Staff Sergeant Austin McCall says he was inspired to join the Army, like many heroic young Americans these days, because of the events of September 11. He went on to become a Ranger and on January 5, 2010 he earned the Bronze Star while leading his squad to a compound in Eastern Afghanistan. They had received intelligence that it was a “guest house” for a suicide bomber. When he arrived at this compound he was met by an enemy combatant holding two grenades. It was a make or break moment and Sergeant McCall lived up to the challenge.
He was able to shoot the terrorist, but not before the latter launched one of his grenades in the McCall’s direction. What happened next could be measured in milliseconds. The first grenade hit McCall in the chest, landed at his feet, but miraculously did not explode. Instinctively he turned his head towards the rest of the Rangers in his unit and yelled “grenade” as the second one, lying on the enemies chest, exploded.
Flying shrapnel might have killed Sergeant Mcall, had he not turned his head. Although his life was spared, one large piece of medal tore through his cheek and took out two teeth on its exit. With the commotion caused by the grenade other terrorists entered the fray.
In spite of his injuries, McCall maintained his calm and continued to heroically lead his squad. They eventually overcame the enemy and secured the compound. When the dust settled Sergeant McCall was covered in blood from his facial injuries and was forced to endure the pain, without medication, for another half hour before he could be evacuated.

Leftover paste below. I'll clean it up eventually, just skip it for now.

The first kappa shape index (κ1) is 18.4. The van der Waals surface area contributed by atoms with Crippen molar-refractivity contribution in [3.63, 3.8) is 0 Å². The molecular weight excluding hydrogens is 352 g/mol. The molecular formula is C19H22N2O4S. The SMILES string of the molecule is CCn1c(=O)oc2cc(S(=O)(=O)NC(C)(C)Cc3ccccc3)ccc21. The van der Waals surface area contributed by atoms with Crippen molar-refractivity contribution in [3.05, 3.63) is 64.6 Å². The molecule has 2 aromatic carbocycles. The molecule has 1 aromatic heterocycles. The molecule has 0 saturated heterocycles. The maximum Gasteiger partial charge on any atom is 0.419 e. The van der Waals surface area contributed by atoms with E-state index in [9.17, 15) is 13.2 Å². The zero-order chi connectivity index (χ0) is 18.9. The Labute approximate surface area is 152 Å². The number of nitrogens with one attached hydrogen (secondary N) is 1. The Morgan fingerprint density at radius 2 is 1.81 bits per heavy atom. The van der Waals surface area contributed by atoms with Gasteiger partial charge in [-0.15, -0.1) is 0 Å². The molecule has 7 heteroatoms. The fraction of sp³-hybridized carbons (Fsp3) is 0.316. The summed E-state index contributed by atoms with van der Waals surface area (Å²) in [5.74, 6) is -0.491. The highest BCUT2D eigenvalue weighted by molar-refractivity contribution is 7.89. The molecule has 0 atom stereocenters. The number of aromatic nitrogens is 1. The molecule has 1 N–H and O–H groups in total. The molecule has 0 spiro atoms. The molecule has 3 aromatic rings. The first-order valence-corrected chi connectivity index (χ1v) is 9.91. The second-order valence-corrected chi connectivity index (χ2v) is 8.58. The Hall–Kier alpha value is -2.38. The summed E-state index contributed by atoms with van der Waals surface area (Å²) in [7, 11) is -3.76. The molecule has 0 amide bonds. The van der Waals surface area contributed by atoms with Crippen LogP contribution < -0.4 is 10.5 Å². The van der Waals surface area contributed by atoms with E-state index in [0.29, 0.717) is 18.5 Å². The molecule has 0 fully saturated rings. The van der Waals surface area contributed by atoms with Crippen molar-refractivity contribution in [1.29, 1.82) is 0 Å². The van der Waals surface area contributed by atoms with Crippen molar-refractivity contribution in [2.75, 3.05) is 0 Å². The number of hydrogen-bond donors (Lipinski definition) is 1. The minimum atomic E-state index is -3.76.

There are two things which make this man worthy of admiration.
First of all, he was quick to deflect the praise he earned for his actions. “(As Rangers) that’s just what we do,” he said. “We go to where the fight is. We are there to engage and take care of the bad guys. That’s the way we are. We are all Rangers – the best gun fighters in the world.”
The second thing which makes this warrior worthy of our respect is his willingness to get back into the fight. He was quoted he in an article saying he “looks forward to doing it all over again.” This was not just tough talk either. A month after his brush with death and a most painful injury Sergeant McCall is back in the fight with a scar across the face to prove that it really is “hard to keep a good man down.”
“Readily will I display the intestinal fortitude required to fight on to the Ranger objective and complete the mission though I be the lone survivor.” Last stanza of the Army Ranger creed.
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